I'm quiet. I used to be 'shy'. Now, I just talk less than most people around me. What I didn't realize until yesterday at work is, how coworkers have labeled my personality as 'reserved', just a bare 1/2 inch better than shy, I'm guessing. Long story short is, we got a new guy in the office that is quiet, so some comparisons to me were made, and it kindof shocked me, because I thought I was a pretty good participator...I rarely bother others, rarely initiate long diatribes on anything, but I respond when called on or when I have a common idea to share, and I occassionally throw out a story or 2, when I am feeling particularly jovial, maybe.
Anway, I thought I was becoming more outgoing as I aged...and indeed I have. But its that relativity thing, that comparison to 'the norm' that none of us are supposed to engage in, that's where I lose at the game of loose lips.
Dammit, I'm not an axe murderer with bodies massed in my closet (he's a quiet sort, keeps to himself; I'm not surprised he was the one killing our neighbors...), I just don't run my mouth like some of you do. Is there anything wrong with that? What if we all carried on like many of the blowhards I know at work...we would all turn batty as loons in no time, nobody would be able to think straight. It's us quiet types that keep the rest of the loud asses from going totally overboard...I guess they notice they are the only ones trying to convince all in ear shot of how smart/hard working/rich/clever/funny/whatever they are, and slowly decide "that guy isn't chiming in...I may be making an ass of myself. I'll breathe now and pick my chance to exit back to my cube...without giving up the social gains I think I just earned for myself so obnoxiously, of course".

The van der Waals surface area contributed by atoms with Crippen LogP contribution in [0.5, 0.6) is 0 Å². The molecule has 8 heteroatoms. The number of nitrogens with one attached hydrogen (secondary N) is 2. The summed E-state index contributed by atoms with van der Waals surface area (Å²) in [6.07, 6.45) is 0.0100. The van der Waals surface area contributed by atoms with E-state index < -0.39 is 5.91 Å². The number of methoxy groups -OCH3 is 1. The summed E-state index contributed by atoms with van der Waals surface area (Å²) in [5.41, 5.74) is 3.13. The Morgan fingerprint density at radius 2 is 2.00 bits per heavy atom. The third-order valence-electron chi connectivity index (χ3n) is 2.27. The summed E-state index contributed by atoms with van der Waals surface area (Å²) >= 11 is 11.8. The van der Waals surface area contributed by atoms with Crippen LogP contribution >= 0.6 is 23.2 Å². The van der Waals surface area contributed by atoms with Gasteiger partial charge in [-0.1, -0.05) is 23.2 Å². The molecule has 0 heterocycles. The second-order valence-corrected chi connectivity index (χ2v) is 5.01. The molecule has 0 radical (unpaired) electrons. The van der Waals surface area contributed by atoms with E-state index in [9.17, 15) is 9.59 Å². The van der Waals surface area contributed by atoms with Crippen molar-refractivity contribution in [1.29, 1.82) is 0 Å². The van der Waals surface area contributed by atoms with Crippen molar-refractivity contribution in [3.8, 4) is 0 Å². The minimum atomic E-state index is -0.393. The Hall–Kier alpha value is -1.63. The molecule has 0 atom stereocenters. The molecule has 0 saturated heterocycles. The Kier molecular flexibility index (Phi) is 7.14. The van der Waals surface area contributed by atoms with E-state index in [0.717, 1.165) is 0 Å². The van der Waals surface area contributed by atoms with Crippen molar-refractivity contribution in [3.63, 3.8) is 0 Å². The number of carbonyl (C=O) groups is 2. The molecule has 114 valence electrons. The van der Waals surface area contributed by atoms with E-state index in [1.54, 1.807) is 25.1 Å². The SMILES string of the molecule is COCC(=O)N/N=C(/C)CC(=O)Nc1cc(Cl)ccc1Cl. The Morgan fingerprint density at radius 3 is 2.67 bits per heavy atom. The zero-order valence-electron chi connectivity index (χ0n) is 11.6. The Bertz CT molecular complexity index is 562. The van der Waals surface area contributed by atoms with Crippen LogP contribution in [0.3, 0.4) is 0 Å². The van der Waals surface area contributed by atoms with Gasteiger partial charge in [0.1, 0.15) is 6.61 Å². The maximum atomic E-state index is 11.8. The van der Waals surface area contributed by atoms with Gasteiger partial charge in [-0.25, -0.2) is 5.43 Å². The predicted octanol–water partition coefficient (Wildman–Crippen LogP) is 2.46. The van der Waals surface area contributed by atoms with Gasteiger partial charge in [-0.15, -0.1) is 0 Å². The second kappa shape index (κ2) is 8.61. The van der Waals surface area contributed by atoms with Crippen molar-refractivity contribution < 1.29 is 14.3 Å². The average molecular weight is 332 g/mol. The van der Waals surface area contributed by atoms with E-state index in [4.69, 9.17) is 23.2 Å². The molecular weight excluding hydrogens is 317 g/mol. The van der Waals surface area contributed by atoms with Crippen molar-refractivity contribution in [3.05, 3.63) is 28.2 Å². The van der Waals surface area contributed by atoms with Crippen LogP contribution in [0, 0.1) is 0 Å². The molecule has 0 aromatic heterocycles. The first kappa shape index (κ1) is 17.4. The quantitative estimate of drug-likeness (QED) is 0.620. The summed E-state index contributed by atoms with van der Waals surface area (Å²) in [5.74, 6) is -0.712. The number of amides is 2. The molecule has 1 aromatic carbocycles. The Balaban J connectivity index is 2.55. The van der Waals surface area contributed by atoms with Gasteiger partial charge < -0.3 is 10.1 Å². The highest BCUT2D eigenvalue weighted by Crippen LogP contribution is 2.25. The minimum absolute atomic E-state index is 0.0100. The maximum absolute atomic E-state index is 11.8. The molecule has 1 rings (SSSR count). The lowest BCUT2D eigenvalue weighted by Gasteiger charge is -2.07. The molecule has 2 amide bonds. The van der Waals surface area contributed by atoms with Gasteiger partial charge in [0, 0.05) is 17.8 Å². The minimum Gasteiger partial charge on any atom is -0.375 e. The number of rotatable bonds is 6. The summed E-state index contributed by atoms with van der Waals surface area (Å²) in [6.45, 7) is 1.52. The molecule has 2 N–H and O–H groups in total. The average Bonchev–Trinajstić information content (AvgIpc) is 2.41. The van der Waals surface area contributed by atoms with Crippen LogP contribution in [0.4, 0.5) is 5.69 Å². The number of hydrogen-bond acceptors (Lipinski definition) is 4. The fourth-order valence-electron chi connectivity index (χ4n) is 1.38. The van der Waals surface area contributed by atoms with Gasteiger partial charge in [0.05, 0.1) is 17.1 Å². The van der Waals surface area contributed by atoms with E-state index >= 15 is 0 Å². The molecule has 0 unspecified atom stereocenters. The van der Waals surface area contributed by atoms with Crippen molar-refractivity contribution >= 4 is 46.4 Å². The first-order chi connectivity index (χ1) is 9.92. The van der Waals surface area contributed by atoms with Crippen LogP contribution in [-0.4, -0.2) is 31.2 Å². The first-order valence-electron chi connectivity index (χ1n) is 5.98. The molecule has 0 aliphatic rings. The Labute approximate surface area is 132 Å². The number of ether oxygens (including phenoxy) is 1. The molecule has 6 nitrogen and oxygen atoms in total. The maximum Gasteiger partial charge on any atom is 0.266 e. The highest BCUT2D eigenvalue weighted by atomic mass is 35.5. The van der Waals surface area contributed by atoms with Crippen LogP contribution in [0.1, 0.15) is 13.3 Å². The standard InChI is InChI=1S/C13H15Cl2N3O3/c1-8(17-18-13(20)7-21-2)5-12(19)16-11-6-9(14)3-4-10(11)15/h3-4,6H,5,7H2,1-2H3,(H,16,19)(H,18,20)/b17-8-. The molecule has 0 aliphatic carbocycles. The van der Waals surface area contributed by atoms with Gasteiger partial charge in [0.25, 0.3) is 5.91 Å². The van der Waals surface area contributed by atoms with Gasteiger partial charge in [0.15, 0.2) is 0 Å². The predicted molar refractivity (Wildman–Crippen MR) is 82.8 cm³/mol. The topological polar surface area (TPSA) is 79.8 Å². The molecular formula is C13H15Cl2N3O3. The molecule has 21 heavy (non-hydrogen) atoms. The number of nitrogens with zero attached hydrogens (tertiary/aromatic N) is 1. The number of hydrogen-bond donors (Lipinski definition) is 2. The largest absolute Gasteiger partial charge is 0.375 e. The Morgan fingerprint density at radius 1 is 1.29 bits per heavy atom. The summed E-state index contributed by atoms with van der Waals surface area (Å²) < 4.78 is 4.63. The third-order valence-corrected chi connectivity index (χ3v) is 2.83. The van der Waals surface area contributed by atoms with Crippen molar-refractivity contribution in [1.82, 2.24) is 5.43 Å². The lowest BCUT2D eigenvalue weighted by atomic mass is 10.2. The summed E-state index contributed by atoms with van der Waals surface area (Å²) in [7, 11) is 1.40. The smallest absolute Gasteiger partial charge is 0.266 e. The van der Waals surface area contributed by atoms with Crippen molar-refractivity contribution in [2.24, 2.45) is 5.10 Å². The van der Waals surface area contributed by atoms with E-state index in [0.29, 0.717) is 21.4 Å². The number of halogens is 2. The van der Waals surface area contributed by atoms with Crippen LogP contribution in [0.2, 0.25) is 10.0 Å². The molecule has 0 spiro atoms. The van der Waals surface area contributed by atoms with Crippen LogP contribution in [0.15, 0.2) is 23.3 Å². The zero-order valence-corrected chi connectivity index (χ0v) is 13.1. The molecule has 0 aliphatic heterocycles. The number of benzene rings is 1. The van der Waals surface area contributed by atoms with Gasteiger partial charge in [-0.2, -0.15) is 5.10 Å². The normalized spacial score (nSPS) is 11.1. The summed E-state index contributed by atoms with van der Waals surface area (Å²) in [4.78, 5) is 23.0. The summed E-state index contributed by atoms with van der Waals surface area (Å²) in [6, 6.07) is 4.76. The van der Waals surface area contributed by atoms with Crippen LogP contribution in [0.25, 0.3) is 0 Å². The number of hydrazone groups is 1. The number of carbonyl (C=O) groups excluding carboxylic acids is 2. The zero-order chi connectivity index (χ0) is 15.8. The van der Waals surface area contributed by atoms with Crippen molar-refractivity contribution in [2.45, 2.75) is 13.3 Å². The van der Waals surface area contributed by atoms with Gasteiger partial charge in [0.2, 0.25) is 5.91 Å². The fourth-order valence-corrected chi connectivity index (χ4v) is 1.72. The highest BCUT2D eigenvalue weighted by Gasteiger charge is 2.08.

So we are the pacesetters in the game of life. Be proud of your skills at holding back, reserving yourself, knowing better but not blurting it out, and be aware of how your silence adds a bit of serenity to the world, and think "yes, I'm doing my part to help mankind, making braggarts aware of there overbearing methods, helping the cronic funny man wonder if he's really funny after all, and teaching pro story tellers that silence can tell a story too".